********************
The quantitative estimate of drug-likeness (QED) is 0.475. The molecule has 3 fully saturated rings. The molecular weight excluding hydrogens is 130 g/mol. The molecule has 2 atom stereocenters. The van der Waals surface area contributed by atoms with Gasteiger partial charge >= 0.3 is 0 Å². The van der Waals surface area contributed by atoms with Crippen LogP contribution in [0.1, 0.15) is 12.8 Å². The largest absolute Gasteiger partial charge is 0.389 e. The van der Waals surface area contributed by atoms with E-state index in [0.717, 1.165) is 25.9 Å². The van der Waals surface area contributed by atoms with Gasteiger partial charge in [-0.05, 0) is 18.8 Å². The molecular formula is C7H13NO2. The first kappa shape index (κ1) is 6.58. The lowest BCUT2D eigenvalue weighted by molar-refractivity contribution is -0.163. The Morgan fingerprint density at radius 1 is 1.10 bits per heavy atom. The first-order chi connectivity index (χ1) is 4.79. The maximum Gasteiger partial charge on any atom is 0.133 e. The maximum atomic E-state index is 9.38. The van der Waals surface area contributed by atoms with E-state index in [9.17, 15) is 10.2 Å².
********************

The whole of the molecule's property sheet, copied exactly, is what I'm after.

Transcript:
The quantitative estimate of drug-likeness (QED) is 0.475. The molecule has 3 fully saturated rings. The molecular weight excluding hydrogens is 130 g/mol. The molecule has 2 atom stereocenters. The van der Waals surface area contributed by atoms with Gasteiger partial charge >= 0.3 is 0 Å². The van der Waals surface area contributed by atoms with Crippen LogP contribution in [0.1, 0.15) is 12.8 Å². The largest absolute Gasteiger partial charge is 0.389 e. The van der Waals surface area contributed by atoms with E-state index in [0.717, 1.165) is 25.9 Å². The van der Waals surface area contributed by atoms with Gasteiger partial charge in [-0.05, 0) is 18.8 Å². The molecular formula is C7H13NO2. The first kappa shape index (κ1) is 6.58. The lowest BCUT2D eigenvalue weighted by molar-refractivity contribution is -0.163. The Morgan fingerprint density at radius 1 is 1.10 bits per heavy atom. The first-order chi connectivity index (χ1) is 4.79. The maximum Gasteiger partial charge on any atom is 0.133 e. The maximum atomic E-state index is 9.38. The van der Waals surface area contributed by atoms with E-state index in [9.17, 15) is 10.2 Å².